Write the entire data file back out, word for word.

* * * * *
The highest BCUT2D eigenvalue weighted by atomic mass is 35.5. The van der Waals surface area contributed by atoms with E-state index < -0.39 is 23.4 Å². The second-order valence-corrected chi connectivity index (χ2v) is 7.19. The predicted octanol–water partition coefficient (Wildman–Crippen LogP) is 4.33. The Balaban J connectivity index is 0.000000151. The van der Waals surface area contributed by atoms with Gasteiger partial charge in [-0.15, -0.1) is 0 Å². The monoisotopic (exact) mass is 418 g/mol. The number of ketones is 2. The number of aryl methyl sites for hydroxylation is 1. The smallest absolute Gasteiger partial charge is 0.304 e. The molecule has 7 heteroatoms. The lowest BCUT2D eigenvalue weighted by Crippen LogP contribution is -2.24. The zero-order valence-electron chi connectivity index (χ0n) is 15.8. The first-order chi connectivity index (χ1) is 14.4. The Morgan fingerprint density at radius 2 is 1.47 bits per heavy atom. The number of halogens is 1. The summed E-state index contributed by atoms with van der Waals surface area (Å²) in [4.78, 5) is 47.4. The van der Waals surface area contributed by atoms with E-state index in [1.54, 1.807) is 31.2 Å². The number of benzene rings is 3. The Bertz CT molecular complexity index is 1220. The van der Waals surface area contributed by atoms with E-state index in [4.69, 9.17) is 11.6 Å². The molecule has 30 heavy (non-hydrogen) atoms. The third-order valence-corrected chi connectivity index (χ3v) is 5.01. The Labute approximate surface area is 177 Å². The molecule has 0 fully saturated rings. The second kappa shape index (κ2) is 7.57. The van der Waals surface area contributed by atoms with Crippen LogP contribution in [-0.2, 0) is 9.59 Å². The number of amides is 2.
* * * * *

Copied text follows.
The highest BCUT2D eigenvalue weighted by atomic mass is 35.5. The van der Waals surface area contributed by atoms with E-state index < -0.39 is 23.4 Å². The second-order valence-corrected chi connectivity index (χ2v) is 7.19. The predicted octanol–water partition coefficient (Wildman–Crippen LogP) is 4.33. The Balaban J connectivity index is 0.000000151. The van der Waals surface area contributed by atoms with Gasteiger partial charge in [-0.15, -0.1) is 0 Å². The monoisotopic (exact) mass is 418 g/mol. The number of ketones is 2. The number of aryl methyl sites for hydroxylation is 1. The smallest absolute Gasteiger partial charge is 0.304 e. The molecule has 7 heteroatoms. The lowest BCUT2D eigenvalue weighted by Crippen LogP contribution is -2.24. The zero-order valence-electron chi connectivity index (χ0n) is 15.8. The first-order chi connectivity index (χ1) is 14.4. The Morgan fingerprint density at radius 2 is 1.47 bits per heavy atom. The number of halogens is 1. The summed E-state index contributed by atoms with van der Waals surface area (Å²) in [4.78, 5) is 47.4. The van der Waals surface area contributed by atoms with E-state index in [1.54, 1.807) is 31.2 Å². The number of benzene rings is 3. The Bertz CT molecular complexity index is 1220. The van der Waals surface area contributed by atoms with E-state index in [4.69, 9.17) is 11.6 Å². The molecule has 30 heavy (non-hydrogen) atoms. The third-order valence-corrected chi connectivity index (χ3v) is 5.01. The Labute approximate surface area is 177 Å². The molecule has 0 fully saturated rings. The second kappa shape index (κ2) is 7.57. The van der Waals surface area contributed by atoms with Crippen LogP contribution in [-0.2, 0) is 9.59 Å². The number of amides is 2.